What to Expect at Your Arizona Debt Collection Trial

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Arizona Justice Court Midland FundingWhen one thinks of trials images of Perry Mason or Atticus Finch may come to mind.  But when it comes to debt collection law suits things are a little less grand.  In Arizona most debt collection (particularly Debt Buyer cases) cases are heard in one the Arizona Justice courts.

I wanted to give you a sense of what trial is like here in Arizona – particularly if you are being sued by Midland Funding, CACH, LLC, Portfolio Recovery, LVNV Funding, LLC, or any of the other debt buyers.

First, Arizona justice court trials are measured in hours, not days.  Further, your case will be heard by a justice of the peace, not a jury.

When you arrive at the courthouse it is a good idea to show up at least 15 minutes early.  As soon as you arrive you need to check in with the clerk of the court and they will direct you to the courtroom where your trial will be heard.

I also always try to be a little early because it helps you to gather yourself and your thoughts prior to jumping right into the trial.  You never do as well if you are rushing to make it, run into the courtroom as the judge is taking the bench, and then try and present your case.

Once the judge does come in he or she will announce the name of the case and ask the parties to give brief opening statements.  Your trial has officially begun!

Opening Statements

If you watch many court room drama TV shows or movies you have certainly seen an opening statement.  However in almost every TV show and movie they are doing it 100% incorrectly!  Truth be known the opening statement is pretty dry.  All you need to do in the opening statement is tell the judge what you believe the evidence will show (or not show) and what you would like the court to do (how you want them to rule).

The opening statement is not a time for legal or factual arguments.  In fact, with debt buyer case, my opening statement is often something as simple as “Your Honor, the striking thing about this case is how little evidence will be presented by the Plaintiff in support of its claim.  My clients do not owe any money to Midland Funding (or what ever debt buyer you are facing), and nothing that will be presented here today will support the entry of a judgment against my client.  Today we are asking the court to enter judgment in favor of my clients, award them their attorney’s fees and costs, and dismiss this claim with prejudice.”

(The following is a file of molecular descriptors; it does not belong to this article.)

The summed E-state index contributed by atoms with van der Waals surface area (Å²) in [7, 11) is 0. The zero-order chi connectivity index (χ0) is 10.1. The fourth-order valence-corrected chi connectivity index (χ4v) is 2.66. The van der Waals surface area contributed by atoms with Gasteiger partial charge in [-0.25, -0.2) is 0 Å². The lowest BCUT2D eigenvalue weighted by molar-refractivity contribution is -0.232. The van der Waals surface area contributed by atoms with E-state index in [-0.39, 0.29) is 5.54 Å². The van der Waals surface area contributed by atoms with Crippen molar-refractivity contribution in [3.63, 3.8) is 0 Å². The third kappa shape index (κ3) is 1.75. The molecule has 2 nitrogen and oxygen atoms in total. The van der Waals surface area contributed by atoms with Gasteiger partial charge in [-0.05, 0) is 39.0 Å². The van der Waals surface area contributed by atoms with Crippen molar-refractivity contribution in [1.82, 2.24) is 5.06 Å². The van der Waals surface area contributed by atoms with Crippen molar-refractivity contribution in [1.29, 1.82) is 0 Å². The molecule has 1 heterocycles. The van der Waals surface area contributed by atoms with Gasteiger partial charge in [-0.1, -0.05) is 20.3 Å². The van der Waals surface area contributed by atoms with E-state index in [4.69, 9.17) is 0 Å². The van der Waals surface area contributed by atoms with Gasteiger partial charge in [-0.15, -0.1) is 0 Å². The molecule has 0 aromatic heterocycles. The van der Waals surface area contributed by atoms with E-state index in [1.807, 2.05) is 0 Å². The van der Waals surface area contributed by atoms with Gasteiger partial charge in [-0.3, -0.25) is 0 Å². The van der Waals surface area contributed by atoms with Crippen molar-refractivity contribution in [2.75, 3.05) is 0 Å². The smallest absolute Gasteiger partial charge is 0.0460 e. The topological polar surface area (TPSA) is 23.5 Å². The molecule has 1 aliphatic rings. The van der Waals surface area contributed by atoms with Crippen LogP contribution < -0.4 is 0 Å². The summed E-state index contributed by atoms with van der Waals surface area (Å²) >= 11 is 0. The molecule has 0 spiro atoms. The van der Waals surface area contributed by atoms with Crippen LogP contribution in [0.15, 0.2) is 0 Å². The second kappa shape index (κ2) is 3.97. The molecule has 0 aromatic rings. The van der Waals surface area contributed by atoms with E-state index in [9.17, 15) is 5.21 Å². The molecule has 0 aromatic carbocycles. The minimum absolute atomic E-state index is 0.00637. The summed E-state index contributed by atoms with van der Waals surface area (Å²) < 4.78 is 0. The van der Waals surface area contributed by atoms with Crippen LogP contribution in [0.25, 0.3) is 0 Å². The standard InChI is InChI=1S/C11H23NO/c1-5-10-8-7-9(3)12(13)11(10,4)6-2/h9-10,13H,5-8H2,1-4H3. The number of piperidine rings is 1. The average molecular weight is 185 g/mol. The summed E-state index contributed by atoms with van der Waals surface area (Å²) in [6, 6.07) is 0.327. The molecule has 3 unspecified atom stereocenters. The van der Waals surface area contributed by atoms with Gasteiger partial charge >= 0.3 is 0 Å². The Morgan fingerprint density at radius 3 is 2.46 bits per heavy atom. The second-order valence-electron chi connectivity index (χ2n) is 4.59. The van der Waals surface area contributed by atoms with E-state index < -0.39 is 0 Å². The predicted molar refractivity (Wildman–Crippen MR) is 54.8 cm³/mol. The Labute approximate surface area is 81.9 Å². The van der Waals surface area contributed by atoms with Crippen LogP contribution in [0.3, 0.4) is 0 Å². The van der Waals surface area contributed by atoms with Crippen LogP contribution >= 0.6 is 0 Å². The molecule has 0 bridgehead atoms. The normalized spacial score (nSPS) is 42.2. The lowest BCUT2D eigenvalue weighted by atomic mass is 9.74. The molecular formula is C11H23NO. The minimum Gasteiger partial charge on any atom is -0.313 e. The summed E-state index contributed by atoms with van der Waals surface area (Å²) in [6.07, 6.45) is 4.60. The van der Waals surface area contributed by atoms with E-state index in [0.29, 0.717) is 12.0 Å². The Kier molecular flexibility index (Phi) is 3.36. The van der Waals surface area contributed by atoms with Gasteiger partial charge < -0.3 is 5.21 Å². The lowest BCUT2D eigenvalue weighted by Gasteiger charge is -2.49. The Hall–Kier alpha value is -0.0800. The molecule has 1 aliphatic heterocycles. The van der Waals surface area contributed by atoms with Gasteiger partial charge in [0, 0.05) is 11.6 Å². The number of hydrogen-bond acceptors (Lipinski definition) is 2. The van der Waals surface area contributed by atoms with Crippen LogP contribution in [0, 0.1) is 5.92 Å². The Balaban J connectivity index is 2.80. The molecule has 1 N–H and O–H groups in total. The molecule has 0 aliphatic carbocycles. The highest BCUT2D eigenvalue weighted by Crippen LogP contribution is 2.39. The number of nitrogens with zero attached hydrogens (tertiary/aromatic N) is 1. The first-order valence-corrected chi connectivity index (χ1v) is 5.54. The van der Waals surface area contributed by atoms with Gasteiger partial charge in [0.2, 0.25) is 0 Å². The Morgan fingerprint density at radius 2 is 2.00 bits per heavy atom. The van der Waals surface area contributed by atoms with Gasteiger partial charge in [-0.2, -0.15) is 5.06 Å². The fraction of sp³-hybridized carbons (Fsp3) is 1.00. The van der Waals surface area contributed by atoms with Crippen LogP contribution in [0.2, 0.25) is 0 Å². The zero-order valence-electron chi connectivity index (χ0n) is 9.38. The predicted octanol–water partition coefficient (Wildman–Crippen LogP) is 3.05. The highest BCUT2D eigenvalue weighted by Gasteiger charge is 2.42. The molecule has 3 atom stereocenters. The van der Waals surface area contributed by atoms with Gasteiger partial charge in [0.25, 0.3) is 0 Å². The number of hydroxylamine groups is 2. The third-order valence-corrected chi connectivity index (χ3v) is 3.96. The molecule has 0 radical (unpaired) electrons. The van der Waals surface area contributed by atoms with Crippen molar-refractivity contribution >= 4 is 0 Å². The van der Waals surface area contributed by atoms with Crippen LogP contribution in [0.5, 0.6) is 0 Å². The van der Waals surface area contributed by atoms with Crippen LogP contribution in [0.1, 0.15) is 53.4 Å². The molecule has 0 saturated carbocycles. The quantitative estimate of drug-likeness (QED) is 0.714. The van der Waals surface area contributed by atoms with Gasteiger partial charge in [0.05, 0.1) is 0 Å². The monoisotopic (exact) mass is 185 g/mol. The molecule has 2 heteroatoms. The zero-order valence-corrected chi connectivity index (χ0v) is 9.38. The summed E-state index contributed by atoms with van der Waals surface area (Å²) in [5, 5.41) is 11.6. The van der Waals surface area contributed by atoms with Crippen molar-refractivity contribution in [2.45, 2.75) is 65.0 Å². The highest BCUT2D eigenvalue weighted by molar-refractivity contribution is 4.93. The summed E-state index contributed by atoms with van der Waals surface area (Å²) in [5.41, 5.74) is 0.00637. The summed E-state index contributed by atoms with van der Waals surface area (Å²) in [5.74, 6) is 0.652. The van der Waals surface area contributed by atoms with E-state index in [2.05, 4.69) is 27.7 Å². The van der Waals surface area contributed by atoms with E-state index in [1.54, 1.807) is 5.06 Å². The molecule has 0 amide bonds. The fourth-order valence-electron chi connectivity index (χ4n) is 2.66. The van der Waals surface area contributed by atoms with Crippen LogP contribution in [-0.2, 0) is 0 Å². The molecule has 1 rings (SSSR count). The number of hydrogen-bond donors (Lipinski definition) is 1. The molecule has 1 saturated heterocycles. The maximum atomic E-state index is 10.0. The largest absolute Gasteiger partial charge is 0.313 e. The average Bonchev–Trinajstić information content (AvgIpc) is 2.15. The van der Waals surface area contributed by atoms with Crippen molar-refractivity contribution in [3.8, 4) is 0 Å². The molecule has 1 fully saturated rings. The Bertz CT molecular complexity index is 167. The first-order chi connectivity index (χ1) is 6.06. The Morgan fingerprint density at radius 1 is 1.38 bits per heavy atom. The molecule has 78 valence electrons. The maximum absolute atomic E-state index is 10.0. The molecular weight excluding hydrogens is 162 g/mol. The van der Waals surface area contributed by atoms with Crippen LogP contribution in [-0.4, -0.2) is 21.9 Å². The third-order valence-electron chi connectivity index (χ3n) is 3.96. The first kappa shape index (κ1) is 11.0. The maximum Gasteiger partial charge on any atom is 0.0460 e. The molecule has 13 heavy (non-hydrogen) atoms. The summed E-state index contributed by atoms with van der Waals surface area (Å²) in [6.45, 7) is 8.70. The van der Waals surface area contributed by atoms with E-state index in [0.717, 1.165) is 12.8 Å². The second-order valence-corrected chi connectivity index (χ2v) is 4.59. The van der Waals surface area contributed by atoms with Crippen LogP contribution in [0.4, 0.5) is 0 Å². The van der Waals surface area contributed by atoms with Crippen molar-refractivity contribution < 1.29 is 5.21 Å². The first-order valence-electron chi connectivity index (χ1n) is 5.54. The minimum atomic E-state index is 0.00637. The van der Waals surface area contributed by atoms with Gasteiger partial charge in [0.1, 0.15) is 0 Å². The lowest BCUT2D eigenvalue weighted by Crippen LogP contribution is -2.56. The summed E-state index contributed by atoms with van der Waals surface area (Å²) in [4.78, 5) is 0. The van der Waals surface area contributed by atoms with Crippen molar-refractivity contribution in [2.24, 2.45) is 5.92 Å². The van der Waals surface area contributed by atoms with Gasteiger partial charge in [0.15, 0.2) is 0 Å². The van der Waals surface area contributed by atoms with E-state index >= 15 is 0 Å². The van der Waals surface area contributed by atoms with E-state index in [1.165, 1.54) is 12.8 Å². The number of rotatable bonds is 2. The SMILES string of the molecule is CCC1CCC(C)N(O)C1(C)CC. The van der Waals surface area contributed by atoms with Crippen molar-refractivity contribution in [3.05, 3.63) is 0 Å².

Who Goes First?

The Plaintiff has the burden of proof.  This means that they must prove their case – you don’t have to disprove anything.  The Plaintiff will go first.  They will call their witnesses, ask them questions and likely review documents.  After they are done asking their questions you will get an opportunity to cross-examine the witness.

While there are volumes written on how to conduct an effective cross-examination I generally try to ask simple questions that can be answered with a simply “yes” or “no”.

After you are done with your cross-examination the Plaintiff will then be able to ask any follow up questions during what is called “re-direct”.

In most debt buyer cases the plaintiff will only have one witness and then will likely “rest” their case.

Then it is your turn.  You will have an opportunity to call any witnesses you may have and present any evidence you may have to the court.

Once you are done you will “rest” your case.

Closing Arguments

After both sides have rested the court will then ask each side to give a closing argument.  This is where the movies get it right.  This is the time for you to tie it all together for the court.

Frankly, there is a lot more to presenting (and winning) a debt buyer trial.  However this will give you a framework in which to operate.  In Arizona the judge is required to hold people representing themselves to the same standard as they do lawyers.  This means that they judge will assume you are knowledgeable in the Arizona Rules of Civil Procedure, the Arizona Rules of Evidence, and any relevant case law.

If you can hire an attorney for your debt buyer lawsuit I would highly recommend it (even if it is not me).  If you can’t, learn as much as you can about the process.  It will take away some of those jitters and allow more effectively present your defense.

 

Topics:  Debt, Debt Collection, Trials

Published In: Civil Procedure Updates, General Business Updates, Finance & Banking Updates

DISCLAIMER: Because of the generality of this update, the information provided herein may not be applicable in all situations and should not be acted upon without specific legal advice based on particular situations.

© John Skiba, Skiba Law Group, PLC | Attorney Advertising

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